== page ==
CUMBERLAND — County commissioners gave the thumbs up Thursday to phase two of an overhaul of the Rawlings water and sewer system and expanded a lease by Penn Mar Recycling LLC at the Riverside Industrial Park.
Commissioners agreed to sign documents required to apply for an $800,000 grant for the Rawlings project. They also authorized the project going out to bid.
The potential grant funds are from a Community Development Block Grant from the state Department of Housing and Community Development.
The second phase of the project would provide water service to 100 homes served by a substandard water system, county officials said.
The water line would extend from U.S. Route 220 from Church Street to Lilac Court; it would also include eight side streets, according to documents prepared by county officials.
The first phase of the project is already under way and extends a water line from American Woodmark south, parallel to U.S. Route 220 to Church Street.
Rawlings needs complete replacement of its water and sewer system.
“The sewer line in this area is absolutely terrible,” Paul Kahl, Allegany County Public Works director, has said.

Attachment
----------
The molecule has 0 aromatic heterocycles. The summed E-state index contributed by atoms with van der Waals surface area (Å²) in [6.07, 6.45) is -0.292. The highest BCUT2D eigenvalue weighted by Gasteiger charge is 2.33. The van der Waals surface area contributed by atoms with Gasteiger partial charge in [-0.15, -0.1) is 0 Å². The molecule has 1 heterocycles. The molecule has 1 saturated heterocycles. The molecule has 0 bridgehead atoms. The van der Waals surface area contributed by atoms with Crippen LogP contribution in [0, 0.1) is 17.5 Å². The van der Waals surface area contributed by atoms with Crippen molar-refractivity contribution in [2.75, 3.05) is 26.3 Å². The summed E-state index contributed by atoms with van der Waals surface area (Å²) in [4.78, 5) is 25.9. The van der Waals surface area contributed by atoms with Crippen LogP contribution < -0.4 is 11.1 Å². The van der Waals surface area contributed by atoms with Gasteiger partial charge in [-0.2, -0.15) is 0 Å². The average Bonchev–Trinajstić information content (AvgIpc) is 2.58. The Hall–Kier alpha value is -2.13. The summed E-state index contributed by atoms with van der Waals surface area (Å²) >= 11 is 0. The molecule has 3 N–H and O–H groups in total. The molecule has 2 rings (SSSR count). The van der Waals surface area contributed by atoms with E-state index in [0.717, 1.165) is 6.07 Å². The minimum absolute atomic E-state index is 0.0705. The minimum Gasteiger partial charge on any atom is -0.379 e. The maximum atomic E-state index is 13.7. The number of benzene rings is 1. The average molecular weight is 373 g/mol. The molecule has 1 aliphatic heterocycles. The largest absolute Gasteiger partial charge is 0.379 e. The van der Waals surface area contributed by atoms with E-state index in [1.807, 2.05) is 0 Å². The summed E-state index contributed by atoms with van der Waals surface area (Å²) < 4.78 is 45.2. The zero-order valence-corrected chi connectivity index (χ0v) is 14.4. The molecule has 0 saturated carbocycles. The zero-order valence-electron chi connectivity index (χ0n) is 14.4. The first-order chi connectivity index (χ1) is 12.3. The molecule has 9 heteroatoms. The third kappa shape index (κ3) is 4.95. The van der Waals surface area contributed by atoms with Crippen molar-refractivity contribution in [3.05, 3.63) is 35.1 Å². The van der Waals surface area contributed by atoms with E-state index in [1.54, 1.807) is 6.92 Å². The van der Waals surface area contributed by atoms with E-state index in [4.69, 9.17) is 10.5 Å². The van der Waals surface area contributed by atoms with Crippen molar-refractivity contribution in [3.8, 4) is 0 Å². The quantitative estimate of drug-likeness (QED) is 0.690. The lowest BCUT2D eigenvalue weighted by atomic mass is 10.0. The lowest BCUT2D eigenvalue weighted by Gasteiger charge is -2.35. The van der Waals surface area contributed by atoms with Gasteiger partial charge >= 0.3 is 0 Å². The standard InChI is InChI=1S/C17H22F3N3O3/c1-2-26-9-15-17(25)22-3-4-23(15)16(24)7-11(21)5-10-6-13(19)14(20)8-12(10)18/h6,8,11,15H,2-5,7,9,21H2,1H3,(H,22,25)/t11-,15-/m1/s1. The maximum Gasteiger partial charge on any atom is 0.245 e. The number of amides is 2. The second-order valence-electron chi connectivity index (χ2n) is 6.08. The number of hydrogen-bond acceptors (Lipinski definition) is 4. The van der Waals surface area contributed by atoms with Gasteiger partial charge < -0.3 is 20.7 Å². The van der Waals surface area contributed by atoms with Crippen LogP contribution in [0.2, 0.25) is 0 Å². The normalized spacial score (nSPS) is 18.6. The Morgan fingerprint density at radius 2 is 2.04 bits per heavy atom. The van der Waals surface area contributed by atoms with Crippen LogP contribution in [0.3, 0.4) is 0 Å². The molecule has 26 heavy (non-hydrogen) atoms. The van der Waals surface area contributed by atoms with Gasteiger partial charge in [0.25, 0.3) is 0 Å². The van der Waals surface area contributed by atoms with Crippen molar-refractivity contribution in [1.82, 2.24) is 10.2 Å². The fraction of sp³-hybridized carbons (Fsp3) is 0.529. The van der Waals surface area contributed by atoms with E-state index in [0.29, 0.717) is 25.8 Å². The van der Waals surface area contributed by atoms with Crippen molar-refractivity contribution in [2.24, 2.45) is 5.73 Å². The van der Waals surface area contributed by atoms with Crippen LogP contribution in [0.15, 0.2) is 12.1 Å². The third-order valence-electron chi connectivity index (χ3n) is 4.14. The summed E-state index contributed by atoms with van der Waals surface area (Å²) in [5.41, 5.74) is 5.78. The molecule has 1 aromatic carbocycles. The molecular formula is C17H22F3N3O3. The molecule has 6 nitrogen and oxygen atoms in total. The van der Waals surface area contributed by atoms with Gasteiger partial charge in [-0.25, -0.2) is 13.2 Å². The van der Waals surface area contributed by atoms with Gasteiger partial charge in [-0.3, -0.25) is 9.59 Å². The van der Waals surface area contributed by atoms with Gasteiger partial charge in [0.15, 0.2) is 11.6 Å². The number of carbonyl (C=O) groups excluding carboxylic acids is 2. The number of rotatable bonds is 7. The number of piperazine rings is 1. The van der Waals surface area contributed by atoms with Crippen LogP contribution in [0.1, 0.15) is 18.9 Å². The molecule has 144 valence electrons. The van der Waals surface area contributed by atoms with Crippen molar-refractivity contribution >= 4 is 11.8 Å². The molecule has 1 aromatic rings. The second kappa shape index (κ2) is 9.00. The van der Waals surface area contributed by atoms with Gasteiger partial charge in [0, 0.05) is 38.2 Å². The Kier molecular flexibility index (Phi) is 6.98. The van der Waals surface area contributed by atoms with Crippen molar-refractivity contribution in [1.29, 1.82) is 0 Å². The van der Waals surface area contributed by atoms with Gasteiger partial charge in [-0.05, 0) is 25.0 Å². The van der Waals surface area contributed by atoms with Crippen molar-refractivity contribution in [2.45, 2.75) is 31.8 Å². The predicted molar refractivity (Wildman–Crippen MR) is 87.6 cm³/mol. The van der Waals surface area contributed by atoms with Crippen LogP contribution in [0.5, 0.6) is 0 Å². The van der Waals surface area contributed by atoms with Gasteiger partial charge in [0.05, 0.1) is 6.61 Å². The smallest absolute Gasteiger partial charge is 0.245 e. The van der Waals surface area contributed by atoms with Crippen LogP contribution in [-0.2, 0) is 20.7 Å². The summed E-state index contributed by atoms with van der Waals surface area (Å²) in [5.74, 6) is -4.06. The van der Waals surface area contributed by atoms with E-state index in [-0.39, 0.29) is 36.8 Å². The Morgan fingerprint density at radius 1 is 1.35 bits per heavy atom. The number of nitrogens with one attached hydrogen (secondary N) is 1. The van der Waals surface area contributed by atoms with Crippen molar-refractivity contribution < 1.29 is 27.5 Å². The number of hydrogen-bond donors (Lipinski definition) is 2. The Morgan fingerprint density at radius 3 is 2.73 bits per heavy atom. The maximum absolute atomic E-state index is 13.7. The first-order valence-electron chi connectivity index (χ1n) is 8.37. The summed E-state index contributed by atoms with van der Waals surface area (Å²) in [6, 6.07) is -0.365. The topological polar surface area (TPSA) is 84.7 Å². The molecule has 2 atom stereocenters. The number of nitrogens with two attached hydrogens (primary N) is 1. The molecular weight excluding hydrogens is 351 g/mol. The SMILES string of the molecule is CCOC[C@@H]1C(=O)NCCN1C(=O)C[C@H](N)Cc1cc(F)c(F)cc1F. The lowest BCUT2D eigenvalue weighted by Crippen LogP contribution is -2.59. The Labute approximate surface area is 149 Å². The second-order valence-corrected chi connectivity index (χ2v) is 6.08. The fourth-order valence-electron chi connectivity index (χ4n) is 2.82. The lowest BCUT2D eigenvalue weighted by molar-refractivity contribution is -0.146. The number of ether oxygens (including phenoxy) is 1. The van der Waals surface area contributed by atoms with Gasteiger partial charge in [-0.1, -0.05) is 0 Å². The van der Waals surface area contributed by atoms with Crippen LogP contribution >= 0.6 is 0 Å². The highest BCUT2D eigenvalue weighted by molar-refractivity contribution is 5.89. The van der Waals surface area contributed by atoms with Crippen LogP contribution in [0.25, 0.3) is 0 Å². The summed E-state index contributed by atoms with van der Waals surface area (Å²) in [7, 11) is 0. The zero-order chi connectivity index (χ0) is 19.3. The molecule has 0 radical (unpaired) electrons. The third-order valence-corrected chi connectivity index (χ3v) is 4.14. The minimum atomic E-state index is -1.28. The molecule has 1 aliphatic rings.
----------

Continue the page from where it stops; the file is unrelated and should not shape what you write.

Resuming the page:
It’s possible that once the replacement is arranged, the county could take over the privately owned Rawlings water system, which will serve about 285 customers after the upgrade.
In other county news, a recycling operation continues to grow.
Employment at Penn Mar has doubled recently, said Steve Miller, the company’s president.
Penn Mar is a subsidiary of Miller’s Recycling of Bedford, Pa.
The company will now lease 76,000 square feet at the industrial park, adding more than 43,000 square feet with the new lease agreement, which amends a previous agreement.
The agreement is for 10 years with an option to purchase for $977,608, county officials said.
All revenues will be placed in the county’s revolving building fund.
“With the help of economic development, we’ve had a lot of opportunities come in the door,” Miller said.
The company has operated in the county since 1990 and began the county recycling operation, later becoming a full-service recycler of cardboard, office paper, newspaper, magazine and steel and aluminum cans, county officials said.
“Thank you and we hope you keep investing in the future of Allegany County,” said Commissioner Creade Brodie Jr.
Commissioners also agreed to cooperate on strategies to the development and expansion of trails that could be spurs from both the Great Allegheny Passage Trail and the Potomac Heritage Trail.
Contact Matthew Bieniek at email@example.com.